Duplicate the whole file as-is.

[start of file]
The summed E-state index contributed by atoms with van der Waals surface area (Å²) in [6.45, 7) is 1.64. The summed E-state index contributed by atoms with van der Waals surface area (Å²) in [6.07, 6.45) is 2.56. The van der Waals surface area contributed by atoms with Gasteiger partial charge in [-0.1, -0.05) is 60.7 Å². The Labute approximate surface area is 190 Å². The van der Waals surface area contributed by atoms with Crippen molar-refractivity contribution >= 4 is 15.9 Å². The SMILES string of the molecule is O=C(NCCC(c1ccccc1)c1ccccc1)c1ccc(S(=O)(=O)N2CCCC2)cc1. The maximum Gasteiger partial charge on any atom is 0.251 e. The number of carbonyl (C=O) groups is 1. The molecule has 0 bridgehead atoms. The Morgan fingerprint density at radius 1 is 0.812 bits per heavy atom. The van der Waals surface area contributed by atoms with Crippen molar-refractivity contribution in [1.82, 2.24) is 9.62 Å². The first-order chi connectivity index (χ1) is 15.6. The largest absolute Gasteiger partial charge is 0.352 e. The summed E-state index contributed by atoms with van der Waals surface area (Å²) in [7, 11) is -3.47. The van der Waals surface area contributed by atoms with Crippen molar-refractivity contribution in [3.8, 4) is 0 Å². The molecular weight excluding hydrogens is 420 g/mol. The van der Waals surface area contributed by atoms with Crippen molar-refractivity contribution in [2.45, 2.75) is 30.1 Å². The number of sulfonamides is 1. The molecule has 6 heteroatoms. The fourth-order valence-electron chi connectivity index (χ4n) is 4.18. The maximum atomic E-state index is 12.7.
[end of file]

The summed E-state index contributed by atoms with van der Waals surface area (Å²) in [6.45, 7) is 1.64. The summed E-state index contributed by atoms with van der Waals surface area (Å²) in [6.07, 6.45) is 2.56. The van der Waals surface area contributed by atoms with Gasteiger partial charge in [-0.1, -0.05) is 60.7 Å². The Labute approximate surface area is 190 Å². The van der Waals surface area contributed by atoms with Crippen molar-refractivity contribution >= 4 is 15.9 Å². The SMILES string of the molecule is O=C(NCCC(c1ccccc1)c1ccccc1)c1ccc(S(=O)(=O)N2CCCC2)cc1. The maximum Gasteiger partial charge on any atom is 0.251 e. The number of carbonyl (C=O) groups is 1. The molecule has 0 bridgehead atoms. The Morgan fingerprint density at radius 1 is 0.812 bits per heavy atom. The van der Waals surface area contributed by atoms with Crippen molar-refractivity contribution in [1.82, 2.24) is 9.62 Å². The first-order chi connectivity index (χ1) is 15.6. The largest absolute Gasteiger partial charge is 0.352 e. The summed E-state index contributed by atoms with van der Waals surface area (Å²) in [7, 11) is -3.47. The van der Waals surface area contributed by atoms with Crippen molar-refractivity contribution in [3.8, 4) is 0 Å². The molecular weight excluding hydrogens is 420 g/mol. The van der Waals surface area contributed by atoms with Crippen molar-refractivity contribution in [2.45, 2.75) is 30.1 Å². The number of sulfonamides is 1. The molecule has 6 heteroatoms. The fourth-order valence-electron chi connectivity index (χ4n) is 4.18. The maximum atomic E-state index is 12.7.